Long COVID-19 less likely after omicron than delta: Study

A smaller proportion of people infected during the omicron period experienced long COVID-19 symptoms compared to those infected during the time when delta was the dominant strain, according to findings published June 16 in The Lancet.

Researchers from King's College London used data from adult patients in the U.K. who self-reported symptoms to an app. They identified 56,003 adults who tested positive between Dec. 20, 2021, and March 9, when omicron was dominant, as well as 41,361 adults who tested positive between June 1, 2021, and Nov. 27, 2021, delta's dominant period.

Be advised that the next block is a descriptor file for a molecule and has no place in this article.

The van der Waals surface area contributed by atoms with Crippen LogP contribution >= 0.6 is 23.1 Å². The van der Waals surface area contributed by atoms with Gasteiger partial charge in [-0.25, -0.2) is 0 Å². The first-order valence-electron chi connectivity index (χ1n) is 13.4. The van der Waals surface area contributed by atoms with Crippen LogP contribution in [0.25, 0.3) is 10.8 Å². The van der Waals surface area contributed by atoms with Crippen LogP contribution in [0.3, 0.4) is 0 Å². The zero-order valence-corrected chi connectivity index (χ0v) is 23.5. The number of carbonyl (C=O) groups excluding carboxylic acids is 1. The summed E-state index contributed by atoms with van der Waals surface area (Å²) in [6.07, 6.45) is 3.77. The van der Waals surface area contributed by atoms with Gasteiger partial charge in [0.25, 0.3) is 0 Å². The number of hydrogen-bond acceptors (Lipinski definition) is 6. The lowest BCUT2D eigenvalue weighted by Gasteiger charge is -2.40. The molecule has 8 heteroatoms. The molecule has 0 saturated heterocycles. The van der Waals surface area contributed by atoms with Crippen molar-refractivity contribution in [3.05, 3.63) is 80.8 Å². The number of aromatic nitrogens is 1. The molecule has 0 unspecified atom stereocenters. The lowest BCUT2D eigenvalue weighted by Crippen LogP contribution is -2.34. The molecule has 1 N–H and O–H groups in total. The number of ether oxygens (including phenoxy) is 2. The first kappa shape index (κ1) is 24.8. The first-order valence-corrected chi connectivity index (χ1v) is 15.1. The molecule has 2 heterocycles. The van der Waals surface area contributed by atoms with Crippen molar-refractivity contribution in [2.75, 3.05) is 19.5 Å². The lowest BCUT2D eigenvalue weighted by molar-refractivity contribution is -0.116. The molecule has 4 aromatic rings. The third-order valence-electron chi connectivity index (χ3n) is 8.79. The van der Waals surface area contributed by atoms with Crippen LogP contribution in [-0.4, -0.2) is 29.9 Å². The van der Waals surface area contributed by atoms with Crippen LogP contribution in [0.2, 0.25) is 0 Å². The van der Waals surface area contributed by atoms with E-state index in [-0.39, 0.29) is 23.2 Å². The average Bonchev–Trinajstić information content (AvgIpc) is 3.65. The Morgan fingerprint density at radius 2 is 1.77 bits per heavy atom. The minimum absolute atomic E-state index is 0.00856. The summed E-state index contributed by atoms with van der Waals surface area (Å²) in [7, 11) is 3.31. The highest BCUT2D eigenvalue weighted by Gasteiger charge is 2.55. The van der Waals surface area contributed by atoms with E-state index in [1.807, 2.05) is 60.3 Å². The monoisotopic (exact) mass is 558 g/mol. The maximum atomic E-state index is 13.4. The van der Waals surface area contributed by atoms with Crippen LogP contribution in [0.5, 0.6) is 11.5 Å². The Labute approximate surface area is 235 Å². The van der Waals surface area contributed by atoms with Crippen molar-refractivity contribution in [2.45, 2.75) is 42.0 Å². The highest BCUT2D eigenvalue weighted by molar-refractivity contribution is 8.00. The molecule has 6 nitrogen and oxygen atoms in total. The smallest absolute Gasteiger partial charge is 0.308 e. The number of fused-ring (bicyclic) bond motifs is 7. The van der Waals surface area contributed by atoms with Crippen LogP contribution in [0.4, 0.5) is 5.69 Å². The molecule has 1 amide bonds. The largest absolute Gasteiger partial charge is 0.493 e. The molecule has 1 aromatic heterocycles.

During omicron's dominance, 4.5 percent of people reported experiencing new or ongoing symptoms at least one month after the start of their acute illness, compared to nearly 11 percent among those infected with the delta strain. 

While the findings suggest omicron poses a lower overall risk for long COVID-19, experts warn the large number of people the variant has infected means there could still be a significant global increase in people experiencing long COVID-19, NBC News reported. 

 

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